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Jordan forced to use fuel reserves for power

Egypt pipeline blast cuts off major gas supply to Jordan

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The attacked gas pipeline helps Jordan meet 80% of its power generation needs. (GETTY)
The attacked gas pipeline helps Jordan meet 80% of its power generation needs. (GETTY)

The gas pipeline to Jordan that contributes about 80% of the country's power generating capacity, was attacked on Saturday, forcing Egyptian authorities to cut off and isolate the flow.

Ministry Secretary General Farouq Hiyari said officials have been in contact with Egyptian authorities and have switched power generation stations to diesel and heavy oil to continue electricity generation, according to the Jordan Times.

"We have sufficient reserves of diesel and heavy oil for 30 days," Hiyari told the newspaper.

Security  has since been beefed up around the pipeline in the north of the Sinai peninsula which is twinned with a pipeline feeding into Israel. An official told AFP that the pipeline supplying Israel has also been cut. It is alleged that the attackers had intended to strike the pipeline supplying Israel.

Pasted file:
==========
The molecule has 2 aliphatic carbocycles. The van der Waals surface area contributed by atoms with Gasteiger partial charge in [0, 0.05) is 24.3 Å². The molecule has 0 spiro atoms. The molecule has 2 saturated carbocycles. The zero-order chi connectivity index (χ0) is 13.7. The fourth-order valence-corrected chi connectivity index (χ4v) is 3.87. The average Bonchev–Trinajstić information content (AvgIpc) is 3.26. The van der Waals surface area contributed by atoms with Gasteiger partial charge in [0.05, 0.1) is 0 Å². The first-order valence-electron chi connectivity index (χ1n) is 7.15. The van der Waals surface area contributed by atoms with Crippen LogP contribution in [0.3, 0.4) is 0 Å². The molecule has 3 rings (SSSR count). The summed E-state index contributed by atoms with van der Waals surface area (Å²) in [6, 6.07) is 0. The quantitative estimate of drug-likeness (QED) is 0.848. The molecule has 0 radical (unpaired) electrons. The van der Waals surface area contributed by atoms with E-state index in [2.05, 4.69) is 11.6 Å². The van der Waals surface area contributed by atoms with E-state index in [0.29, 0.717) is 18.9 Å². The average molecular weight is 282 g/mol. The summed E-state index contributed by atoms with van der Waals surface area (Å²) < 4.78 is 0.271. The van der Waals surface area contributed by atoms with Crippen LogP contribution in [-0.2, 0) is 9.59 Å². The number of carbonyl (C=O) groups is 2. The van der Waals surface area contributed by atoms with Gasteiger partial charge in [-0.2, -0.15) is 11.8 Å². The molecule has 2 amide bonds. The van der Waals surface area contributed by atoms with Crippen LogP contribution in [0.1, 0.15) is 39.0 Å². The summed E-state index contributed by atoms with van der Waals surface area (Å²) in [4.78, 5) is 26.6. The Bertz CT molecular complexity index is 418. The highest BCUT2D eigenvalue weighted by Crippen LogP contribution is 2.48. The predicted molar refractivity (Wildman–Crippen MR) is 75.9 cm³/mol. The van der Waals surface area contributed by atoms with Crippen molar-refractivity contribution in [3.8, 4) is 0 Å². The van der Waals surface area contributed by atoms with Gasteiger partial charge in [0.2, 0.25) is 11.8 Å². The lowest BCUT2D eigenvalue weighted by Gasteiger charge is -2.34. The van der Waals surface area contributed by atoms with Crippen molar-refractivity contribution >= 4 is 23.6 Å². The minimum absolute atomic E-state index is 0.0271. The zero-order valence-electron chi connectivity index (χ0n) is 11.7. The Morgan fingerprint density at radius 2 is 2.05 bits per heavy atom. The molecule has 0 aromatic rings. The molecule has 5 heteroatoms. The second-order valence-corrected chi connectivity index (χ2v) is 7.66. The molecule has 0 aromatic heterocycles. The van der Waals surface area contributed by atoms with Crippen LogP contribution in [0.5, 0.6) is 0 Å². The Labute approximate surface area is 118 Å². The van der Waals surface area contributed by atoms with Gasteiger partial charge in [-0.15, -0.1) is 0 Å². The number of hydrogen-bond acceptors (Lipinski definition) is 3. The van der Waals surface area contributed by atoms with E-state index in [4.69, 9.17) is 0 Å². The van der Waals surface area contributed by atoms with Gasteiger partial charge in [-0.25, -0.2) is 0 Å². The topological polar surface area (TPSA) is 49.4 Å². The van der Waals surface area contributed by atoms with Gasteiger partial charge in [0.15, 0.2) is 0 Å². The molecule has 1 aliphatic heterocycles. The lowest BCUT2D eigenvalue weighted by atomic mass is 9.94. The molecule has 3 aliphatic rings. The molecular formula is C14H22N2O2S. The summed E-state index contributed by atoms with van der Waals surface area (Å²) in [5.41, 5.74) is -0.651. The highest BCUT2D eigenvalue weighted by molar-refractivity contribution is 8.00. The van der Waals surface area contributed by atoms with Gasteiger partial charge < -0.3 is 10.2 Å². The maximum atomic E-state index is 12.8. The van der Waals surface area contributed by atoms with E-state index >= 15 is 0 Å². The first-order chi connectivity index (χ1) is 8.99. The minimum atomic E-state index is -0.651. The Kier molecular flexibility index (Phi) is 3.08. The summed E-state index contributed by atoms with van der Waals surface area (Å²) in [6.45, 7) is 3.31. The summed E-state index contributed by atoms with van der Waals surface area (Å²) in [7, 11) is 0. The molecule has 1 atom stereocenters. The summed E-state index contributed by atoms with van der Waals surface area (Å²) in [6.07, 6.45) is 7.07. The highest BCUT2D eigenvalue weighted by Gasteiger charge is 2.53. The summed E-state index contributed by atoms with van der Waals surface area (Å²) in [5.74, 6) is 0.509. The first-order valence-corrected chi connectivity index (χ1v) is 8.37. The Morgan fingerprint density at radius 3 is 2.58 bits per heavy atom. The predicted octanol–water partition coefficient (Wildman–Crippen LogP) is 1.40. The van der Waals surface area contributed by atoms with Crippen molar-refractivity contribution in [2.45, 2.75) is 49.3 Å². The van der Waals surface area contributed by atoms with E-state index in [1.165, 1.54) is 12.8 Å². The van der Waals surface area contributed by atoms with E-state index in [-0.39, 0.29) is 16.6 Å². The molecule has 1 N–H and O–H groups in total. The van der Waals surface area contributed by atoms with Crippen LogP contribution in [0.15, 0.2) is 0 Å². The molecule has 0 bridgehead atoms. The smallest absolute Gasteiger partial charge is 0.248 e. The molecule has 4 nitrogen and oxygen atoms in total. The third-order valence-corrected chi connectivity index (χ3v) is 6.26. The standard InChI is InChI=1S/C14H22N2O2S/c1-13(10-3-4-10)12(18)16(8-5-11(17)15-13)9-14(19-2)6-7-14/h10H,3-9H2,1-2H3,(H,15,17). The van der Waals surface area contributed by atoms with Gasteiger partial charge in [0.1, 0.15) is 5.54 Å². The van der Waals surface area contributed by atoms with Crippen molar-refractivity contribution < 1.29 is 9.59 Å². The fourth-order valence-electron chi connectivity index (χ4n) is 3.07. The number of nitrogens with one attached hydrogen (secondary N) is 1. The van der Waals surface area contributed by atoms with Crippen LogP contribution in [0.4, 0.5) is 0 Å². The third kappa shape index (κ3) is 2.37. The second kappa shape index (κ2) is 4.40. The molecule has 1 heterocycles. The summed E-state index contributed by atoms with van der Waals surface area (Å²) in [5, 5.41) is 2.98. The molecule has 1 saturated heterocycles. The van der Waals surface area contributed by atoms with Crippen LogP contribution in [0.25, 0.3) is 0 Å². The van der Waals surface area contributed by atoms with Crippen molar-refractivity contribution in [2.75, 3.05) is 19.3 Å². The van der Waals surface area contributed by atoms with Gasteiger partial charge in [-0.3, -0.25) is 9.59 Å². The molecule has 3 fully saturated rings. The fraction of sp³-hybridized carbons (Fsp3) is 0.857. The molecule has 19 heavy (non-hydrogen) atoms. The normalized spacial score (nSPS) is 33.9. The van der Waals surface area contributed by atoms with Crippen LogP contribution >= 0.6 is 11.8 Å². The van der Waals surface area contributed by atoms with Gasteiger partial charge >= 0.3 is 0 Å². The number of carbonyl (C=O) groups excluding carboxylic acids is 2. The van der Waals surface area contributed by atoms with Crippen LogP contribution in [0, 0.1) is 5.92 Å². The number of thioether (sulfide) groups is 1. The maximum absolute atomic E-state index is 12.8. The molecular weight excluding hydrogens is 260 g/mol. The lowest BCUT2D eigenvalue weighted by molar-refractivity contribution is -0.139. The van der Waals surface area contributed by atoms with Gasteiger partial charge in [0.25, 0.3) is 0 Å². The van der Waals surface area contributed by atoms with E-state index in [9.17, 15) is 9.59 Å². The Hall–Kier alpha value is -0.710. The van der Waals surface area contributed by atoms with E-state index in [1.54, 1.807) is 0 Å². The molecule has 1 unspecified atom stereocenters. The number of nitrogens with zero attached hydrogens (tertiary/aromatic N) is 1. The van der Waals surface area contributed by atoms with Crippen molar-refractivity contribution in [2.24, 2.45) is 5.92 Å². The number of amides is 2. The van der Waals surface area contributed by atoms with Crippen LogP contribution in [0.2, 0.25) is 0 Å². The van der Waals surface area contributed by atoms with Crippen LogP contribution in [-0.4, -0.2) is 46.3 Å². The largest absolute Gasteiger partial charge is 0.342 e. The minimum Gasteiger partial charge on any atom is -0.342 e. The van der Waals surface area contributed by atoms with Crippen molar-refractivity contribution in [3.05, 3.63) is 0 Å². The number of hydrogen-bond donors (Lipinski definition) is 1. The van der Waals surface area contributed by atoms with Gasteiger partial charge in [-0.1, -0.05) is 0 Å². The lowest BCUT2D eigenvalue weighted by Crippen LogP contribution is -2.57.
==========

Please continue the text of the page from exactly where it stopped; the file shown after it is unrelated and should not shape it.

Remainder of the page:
It is still unclear as to who the attackers were as well as whether or not it has anything to do with the current unrest in Egypt, the Arab world's most populated country. Some reports say that local armed Bedouin groups are to blame whilst others say outside forces are at play. Opposition parties and the Egyptian public have called for the President Hosni Mubarak's government to stop supplying Israel with gas.

Jordan Times reported that the Kingdom's National Electric Power Company (NEPCO) said the country's power plants have two weeks worth of diesel and over one month worth of heavy fuel in strategic reserves.

Repairs to the damaged pipeline could take from three to four days to over a week according to various official sources.

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